Miami Commissioners on Tuesday delayed a vote on whether to save cash-strapped Jungle Island. The historic park on Watson Island which is home to rare primates and exotic birds may be in danger of going out of business due to a $25 million government loan that it can't afford to pay back. Jungle Island photographer Christian Cruz told NBC 6 he was concerned about losing his job.
Miami Commissioners on Tuesday delayed a vote on whether to save cash-strapped Jungle Island.
The historic park on Watson Island which is home to rare primates and exotic birds may be in danger of going out of business due to a $25 million government loan that it can't afford to pay back.
The park got the loan guaranteed by the city and county to build the attraction, and so far the City of Miami has been forced to make $13 million in loan payments. The park still owes another $15 million on the HUD loan.
Jungle Island does make money, generating about $1 million a month in revenue, but owners say they can't afford to make any more payments.
Over 600 people are employed at the park and several of them attended Tuesday's commission meeting.
"I am very concerned about my job and our jobs, it's tough to find a job now," Jungle Island photographer Christian Cruz said. "Also, it's great for tourists who get a chance to come here and we hope they can reach an agreement. We are here to be supportive."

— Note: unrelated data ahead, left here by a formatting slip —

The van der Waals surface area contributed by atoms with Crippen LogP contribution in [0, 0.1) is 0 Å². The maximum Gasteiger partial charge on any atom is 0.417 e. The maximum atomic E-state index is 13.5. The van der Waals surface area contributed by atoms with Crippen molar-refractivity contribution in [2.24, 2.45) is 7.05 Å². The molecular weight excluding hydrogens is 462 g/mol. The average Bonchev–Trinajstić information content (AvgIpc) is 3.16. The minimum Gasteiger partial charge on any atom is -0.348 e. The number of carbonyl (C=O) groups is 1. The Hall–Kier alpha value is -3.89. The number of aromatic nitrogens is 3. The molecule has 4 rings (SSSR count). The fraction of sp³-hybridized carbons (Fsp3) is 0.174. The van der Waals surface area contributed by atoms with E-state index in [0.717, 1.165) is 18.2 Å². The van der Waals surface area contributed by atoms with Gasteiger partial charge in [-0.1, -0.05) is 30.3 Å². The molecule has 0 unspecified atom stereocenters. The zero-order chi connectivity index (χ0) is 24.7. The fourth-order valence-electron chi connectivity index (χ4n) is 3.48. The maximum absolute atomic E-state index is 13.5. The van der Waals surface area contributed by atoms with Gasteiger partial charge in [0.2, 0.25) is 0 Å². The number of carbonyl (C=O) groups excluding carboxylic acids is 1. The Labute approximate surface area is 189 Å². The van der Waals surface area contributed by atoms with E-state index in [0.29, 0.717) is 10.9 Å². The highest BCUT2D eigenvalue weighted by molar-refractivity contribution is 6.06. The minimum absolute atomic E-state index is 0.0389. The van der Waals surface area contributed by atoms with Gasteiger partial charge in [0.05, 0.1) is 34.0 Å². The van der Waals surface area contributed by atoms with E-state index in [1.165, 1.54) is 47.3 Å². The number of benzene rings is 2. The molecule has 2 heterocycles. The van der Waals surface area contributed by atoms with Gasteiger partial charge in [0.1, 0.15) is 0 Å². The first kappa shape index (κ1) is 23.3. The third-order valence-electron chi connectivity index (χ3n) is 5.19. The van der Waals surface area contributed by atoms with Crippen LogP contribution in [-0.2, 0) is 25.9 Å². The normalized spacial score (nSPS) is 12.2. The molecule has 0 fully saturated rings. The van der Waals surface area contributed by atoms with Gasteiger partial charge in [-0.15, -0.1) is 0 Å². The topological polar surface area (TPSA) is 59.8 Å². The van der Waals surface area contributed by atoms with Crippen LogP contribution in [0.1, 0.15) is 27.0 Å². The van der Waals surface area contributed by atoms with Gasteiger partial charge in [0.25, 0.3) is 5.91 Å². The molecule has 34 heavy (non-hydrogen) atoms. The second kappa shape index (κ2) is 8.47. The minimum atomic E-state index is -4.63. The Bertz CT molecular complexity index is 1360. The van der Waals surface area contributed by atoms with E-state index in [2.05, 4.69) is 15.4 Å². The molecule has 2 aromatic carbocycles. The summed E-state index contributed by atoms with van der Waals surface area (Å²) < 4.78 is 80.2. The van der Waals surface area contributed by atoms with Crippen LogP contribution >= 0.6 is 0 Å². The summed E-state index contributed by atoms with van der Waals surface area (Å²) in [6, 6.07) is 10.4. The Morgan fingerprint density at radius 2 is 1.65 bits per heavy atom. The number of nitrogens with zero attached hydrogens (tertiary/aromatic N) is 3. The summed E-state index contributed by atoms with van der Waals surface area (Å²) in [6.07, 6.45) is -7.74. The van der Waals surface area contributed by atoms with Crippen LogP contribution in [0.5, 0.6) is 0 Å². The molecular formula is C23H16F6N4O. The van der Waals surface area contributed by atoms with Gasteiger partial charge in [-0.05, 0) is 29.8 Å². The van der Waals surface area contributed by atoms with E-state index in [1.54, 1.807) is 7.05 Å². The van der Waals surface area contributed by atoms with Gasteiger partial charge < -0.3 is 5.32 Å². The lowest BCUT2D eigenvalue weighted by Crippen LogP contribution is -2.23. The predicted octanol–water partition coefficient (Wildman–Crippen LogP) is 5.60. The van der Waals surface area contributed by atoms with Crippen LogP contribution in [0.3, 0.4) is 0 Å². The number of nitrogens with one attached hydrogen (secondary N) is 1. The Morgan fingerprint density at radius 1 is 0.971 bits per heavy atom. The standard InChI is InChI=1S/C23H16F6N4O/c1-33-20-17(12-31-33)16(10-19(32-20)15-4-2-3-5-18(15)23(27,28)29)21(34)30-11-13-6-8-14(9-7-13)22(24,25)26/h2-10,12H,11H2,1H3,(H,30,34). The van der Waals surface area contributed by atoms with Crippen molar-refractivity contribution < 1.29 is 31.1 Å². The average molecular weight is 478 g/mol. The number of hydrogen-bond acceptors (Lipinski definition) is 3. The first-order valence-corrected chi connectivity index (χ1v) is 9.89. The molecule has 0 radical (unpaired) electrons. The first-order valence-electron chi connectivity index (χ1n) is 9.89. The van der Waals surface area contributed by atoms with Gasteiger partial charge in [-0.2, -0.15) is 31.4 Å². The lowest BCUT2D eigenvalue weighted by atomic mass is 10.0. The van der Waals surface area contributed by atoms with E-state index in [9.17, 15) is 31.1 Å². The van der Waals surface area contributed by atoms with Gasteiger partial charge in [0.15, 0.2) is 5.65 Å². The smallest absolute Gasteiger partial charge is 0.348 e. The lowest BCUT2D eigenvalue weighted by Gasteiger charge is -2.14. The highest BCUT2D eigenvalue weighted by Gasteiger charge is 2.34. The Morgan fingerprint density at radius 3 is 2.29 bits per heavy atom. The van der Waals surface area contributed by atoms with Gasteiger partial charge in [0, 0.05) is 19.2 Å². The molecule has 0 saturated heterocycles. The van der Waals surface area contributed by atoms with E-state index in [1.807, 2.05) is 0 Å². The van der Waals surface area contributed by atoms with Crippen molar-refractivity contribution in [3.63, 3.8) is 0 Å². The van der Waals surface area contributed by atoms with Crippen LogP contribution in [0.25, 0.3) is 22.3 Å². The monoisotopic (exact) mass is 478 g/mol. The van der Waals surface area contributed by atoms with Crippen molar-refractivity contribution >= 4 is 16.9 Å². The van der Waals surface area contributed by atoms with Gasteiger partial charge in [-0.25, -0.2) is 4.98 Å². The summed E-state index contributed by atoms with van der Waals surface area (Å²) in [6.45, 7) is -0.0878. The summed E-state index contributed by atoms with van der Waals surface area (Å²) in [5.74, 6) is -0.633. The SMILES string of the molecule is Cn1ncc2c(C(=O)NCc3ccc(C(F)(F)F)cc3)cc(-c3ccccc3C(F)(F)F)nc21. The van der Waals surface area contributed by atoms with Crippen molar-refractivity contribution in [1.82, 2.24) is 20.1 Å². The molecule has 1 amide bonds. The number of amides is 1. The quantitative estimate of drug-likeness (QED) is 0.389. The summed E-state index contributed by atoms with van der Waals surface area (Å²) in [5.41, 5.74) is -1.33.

Commissioners on Tuesday said they want to save those jobs will have to evaluate a plan that is being presented by Jungle Island for a new lease.
The plan would involve a hotel and redevelopment, but even if the city approves it later, a state board would have to give its okay as well as voters.
"The park would be developed into a destination by incorporating a family oriented theme hotel into the park and a couple of more attractions into the jungle we have now," Jungle Island spokesman Brian May said. "In return for that we would basically pay off the HUD loan."
Commissioner Michelle Spence-Jones said the current deal was one-sided and a bad marriage, and said she didn't want it to wind up like another historic Miami spot.
"We are not really talking about the future of this property," she said. "I don't want this to be another Miami Marine Stadium, that concerns me."